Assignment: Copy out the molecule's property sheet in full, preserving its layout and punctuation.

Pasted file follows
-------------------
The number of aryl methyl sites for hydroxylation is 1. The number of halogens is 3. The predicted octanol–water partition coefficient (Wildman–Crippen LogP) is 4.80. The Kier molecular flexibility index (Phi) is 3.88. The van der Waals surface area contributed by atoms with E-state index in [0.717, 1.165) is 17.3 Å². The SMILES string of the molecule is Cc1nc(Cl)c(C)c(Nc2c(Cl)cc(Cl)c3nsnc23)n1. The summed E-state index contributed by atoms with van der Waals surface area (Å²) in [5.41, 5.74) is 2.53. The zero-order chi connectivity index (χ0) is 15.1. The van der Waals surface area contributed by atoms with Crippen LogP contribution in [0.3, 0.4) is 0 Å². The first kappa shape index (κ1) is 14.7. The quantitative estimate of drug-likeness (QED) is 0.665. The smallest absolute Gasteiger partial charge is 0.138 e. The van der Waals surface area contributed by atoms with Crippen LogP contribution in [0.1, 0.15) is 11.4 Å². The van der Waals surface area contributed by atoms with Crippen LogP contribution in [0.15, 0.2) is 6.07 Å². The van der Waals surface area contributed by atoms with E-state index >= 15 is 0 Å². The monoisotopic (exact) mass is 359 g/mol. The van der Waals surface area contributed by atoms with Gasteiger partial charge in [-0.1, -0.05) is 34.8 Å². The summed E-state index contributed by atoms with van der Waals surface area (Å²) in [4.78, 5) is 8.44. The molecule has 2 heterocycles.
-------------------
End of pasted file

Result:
The number of aryl methyl sites for hydroxylation is 1. The number of halogens is 3. The predicted octanol–water partition coefficient (Wildman–Crippen LogP) is 4.80. The Kier molecular flexibility index (Phi) is 3.88. The van der Waals surface area contributed by atoms with E-state index in [0.717, 1.165) is 17.3 Å². The SMILES string of the molecule is Cc1nc(Cl)c(C)c(Nc2c(Cl)cc(Cl)c3nsnc23)n1. The summed E-state index contributed by atoms with van der Waals surface area (Å²) in [5.41, 5.74) is 2.53. The zero-order chi connectivity index (χ0) is 15.1. The van der Waals surface area contributed by atoms with Crippen LogP contribution in [0.3, 0.4) is 0 Å². The first kappa shape index (κ1) is 14.7. The quantitative estimate of drug-likeness (QED) is 0.665. The smallest absolute Gasteiger partial charge is 0.138 e. The van der Waals surface area contributed by atoms with Crippen LogP contribution in [0.1, 0.15) is 11.4 Å². The van der Waals surface area contributed by atoms with Crippen LogP contribution in [0.15, 0.2) is 6.07 Å². The van der Waals surface area contributed by atoms with E-state index >= 15 is 0 Å². The monoisotopic (exact) mass is 359 g/mol. The van der Waals surface area contributed by atoms with Gasteiger partial charge in [-0.1, -0.05) is 34.8 Å². The summed E-state index contributed by atoms with van der Waals surface area (Å²) in [4.78, 5) is 8.44. The molecule has 2 heterocycles.